How to Start a Clothing Line and Make Millions of Dollars

  • Sarah Ashcroft started her blog in 2013 after trying to land a job in fashion PR.
  • Today, she is the founder of SLA the Label, a clothing brand that generates millions in annual sales.
  • She told Insider how she turned social media followers into customers.

Sarah Ashcroft started influencing her followers long before “influencer” became a teenager’s dream job: in 2013, she started a blog called “That Pommie Girl”, where she shared outfit ideas and clothing inspiration.

Ashcroft in London has turned “That Pommie Girl” into a YouTube channel and Instagram account. And over the years, she’s collaborated with notable brands, including Missguided and Skims. She also collaborated with online clothing site In the Style to create her first partnership collection in 2017.

Since then, Ashcroft has taken his influence and turned it into a clothing line called SLA the Label, which launched in 2019. The first drop of his business sold out within 24 hours. By the end of its first year, Ashcroft had sold more than $1 million worth of products, according to documents verified by Insider. Last year, that figure rose to $2.7m (£2.1m).

“It’s amazing how something so simple has become so big,” said Ashcroft, 27, who has more than 1.4 million social media followers. “I never imagined a blog would become something like this.”

Insider spoke with Ashcroft about starting her blogging career, turning her followers into customers, and growing her brand into a multi-million dollar business.

An application turns into an opportunity

Sarah Ashcroft, Founder of SLA

Sarah Ashcroft wearing ALS.

Sarah Ashcroft


Ashcroft said she had always had a passion for fashion, and in 2012 she enrolled in a year-long fashion course at the Fashion Retail Academy in London.

By the end of the course, Ashcroft said, she gained experience in styling, buying and visual merchandising, but she decided to go into fashion PR. During her job search, employers often asked her if she had a fashion blog, Ashcroft said, because they were looking for someone with a new understanding of blogging.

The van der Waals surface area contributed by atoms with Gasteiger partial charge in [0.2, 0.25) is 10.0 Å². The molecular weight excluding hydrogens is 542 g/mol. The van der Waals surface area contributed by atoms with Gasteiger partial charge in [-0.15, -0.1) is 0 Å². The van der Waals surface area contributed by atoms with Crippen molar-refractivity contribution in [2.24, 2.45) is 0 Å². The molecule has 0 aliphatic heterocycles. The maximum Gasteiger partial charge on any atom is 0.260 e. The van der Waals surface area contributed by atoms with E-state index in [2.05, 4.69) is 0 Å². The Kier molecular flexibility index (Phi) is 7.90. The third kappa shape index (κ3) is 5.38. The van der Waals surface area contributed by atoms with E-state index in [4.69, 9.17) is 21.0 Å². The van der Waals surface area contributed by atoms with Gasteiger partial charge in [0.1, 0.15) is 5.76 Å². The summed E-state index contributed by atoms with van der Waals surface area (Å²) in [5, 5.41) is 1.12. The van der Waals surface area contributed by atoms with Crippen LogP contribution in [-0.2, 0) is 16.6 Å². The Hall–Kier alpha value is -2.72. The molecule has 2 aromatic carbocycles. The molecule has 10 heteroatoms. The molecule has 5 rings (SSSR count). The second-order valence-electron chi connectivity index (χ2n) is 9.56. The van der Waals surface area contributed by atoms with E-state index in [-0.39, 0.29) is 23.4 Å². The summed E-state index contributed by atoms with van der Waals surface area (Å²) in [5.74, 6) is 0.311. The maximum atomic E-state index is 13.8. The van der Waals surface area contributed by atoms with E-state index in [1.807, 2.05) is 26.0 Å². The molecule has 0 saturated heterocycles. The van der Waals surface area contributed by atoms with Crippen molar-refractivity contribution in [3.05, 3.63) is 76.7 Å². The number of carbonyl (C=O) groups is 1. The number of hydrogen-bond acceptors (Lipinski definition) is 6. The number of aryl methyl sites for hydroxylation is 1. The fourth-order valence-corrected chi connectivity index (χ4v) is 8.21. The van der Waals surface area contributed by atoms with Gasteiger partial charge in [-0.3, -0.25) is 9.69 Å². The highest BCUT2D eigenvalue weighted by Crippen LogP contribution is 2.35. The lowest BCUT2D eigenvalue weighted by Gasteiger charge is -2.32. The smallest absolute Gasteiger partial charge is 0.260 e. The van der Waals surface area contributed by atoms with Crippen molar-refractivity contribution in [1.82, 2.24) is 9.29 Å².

“I came home one night and decided to start one just so I could say in an interview that I had a blog,” she said.

Ashcroft launched “That Pommie Girl” in September 2013, and six months later, she said, affiliate partnership site rewardStyle (now known as LTK) approached her with an opportunity to monetize their publications. In her first month on the affiliate platform, she added, she earned nearly $1,900, which prompted her to quit her retail job and focus on full-time blogging.

Turning industry experience into a brand

Sarah Ashcroft, Founder of SLA

Sarah Ashcroft prepares for her final launch.

Sarah Ashcroft


While at LTK, Ashcroft’s account manager was shocked by her conversion rates, Ashcroft said. “Whatever I wear, my followers and my readers would buy it too,” she added.

Over the years, Ashcroft has leveraged its high conversion rates to partner with a long list of brands, including L’Oreal, ASOS and In the Style, she said. And her experience with In the Style gave her a taste for designing clothes, putting together collections and working behind the scenes.

“I thought to myself, ‘Imagine if I put all this effort into my own brand,'” she said. “This is how SLA was born.”

Changing it is the only way to grow

A post shared by SLA The Label (@slathelabel)

As Ashcroft’s social media grew, she noticed that fans would love to see her airport outfits and activewear. When she started designing her first line for SLA, she tapped into that interest and launched loungewear, she said.

Additionally, Ashcroft relied on analytics to find out what her followers liked, and she recommended other founders do the same. Ashcroft said she researched analytics from her own pages, as well as numbers via LTK, to determine which products her followers would want.

But more than a year into the pandemic, Ashcroft predicted his followers had had enough of loungewear. In July, she launched Luxe, the new high-end arm of her business that sells dresses, blazers and pants.

“COVID-19 has completely and utterly changed us,” Ashcroft said of his company and its goals. “When it came to the end of the confinement, I was ready to bring out my glitter and my sequins.”

The success of SLA’s Luxe line confirmed Ashcroft’s prediction that its subscribers were ready to return to a glamorous normal, which boosted its annual sales to $2.7 million, Ashcroft said.

“Quality has always been our biggest goal because we want our clothes to last,” added Ashcroft. “We want someone to order a piece from SLA and have it stay in their wardrobe for years.”

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